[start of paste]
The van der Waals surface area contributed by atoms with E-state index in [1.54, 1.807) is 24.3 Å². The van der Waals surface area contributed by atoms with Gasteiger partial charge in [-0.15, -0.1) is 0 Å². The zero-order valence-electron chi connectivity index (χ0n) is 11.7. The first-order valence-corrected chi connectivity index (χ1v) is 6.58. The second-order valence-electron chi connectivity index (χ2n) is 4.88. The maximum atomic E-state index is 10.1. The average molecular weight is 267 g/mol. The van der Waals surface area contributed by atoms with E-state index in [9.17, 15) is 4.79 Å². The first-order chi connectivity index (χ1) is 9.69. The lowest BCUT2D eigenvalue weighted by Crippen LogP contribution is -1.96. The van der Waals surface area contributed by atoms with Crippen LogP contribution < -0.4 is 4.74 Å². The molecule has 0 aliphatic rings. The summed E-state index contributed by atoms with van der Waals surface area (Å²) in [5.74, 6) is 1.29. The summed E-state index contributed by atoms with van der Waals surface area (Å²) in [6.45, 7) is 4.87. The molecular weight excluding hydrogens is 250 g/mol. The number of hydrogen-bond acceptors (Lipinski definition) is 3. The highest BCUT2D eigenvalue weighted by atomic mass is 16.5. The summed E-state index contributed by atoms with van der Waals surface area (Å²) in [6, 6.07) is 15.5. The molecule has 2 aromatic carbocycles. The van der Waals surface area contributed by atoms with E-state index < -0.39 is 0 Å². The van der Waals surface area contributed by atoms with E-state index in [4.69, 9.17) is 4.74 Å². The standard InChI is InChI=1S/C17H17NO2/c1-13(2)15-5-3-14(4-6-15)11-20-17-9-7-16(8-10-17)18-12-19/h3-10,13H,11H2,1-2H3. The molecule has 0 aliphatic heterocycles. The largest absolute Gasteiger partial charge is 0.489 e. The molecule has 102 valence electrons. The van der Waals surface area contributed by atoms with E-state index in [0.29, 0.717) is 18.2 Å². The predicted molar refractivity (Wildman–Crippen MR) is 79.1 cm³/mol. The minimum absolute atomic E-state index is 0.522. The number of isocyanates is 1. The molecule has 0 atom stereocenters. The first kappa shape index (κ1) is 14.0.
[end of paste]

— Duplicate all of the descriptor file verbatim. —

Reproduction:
The van der Waals surface area contributed by atoms with E-state index in [1.54, 1.807) is 24.3 Å². The van der Waals surface area contributed by atoms with Gasteiger partial charge in [-0.15, -0.1) is 0 Å². The zero-order valence-electron chi connectivity index (χ0n) is 11.7. The first-order valence-corrected chi connectivity index (χ1v) is 6.58. The second-order valence-electron chi connectivity index (χ2n) is 4.88. The maximum atomic E-state index is 10.1. The average molecular weight is 267 g/mol. The van der Waals surface area contributed by atoms with E-state index in [9.17, 15) is 4.79 Å². The first-order chi connectivity index (χ1) is 9.69. The lowest BCUT2D eigenvalue weighted by Crippen LogP contribution is -1.96. The van der Waals surface area contributed by atoms with Crippen LogP contribution < -0.4 is 4.74 Å². The molecule has 0 aliphatic rings. The summed E-state index contributed by atoms with van der Waals surface area (Å²) in [5.74, 6) is 1.29. The summed E-state index contributed by atoms with van der Waals surface area (Å²) in [6.45, 7) is 4.87. The molecular weight excluding hydrogens is 250 g/mol. The number of hydrogen-bond acceptors (Lipinski definition) is 3. The highest BCUT2D eigenvalue weighted by atomic mass is 16.5. The summed E-state index contributed by atoms with van der Waals surface area (Å²) in [6, 6.07) is 15.5. The molecule has 2 aromatic carbocycles. The van der Waals surface area contributed by atoms with E-state index < -0.39 is 0 Å². The van der Waals surface area contributed by atoms with E-state index in [4.69, 9.17) is 4.74 Å². The standard InChI is InChI=1S/C17H17NO2/c1-13(2)15-5-3-14(4-6-15)11-20-17-9-7-16(8-10-17)18-12-19/h3-10,13H,11H2,1-2H3. The molecule has 0 aliphatic heterocycles. The largest absolute Gasteiger partial charge is 0.489 e. The molecule has 102 valence electrons. The van der Waals surface area contributed by atoms with E-state index in [0.29, 0.717) is 18.2 Å². The predicted molar refractivity (Wildman–Crippen MR) is 79.1 cm³/mol. The minimum absolute atomic E-state index is 0.522. The number of isocyanates is 1. The molecule has 0 atom stereocenters. The first kappa shape index (κ1) is 14.0.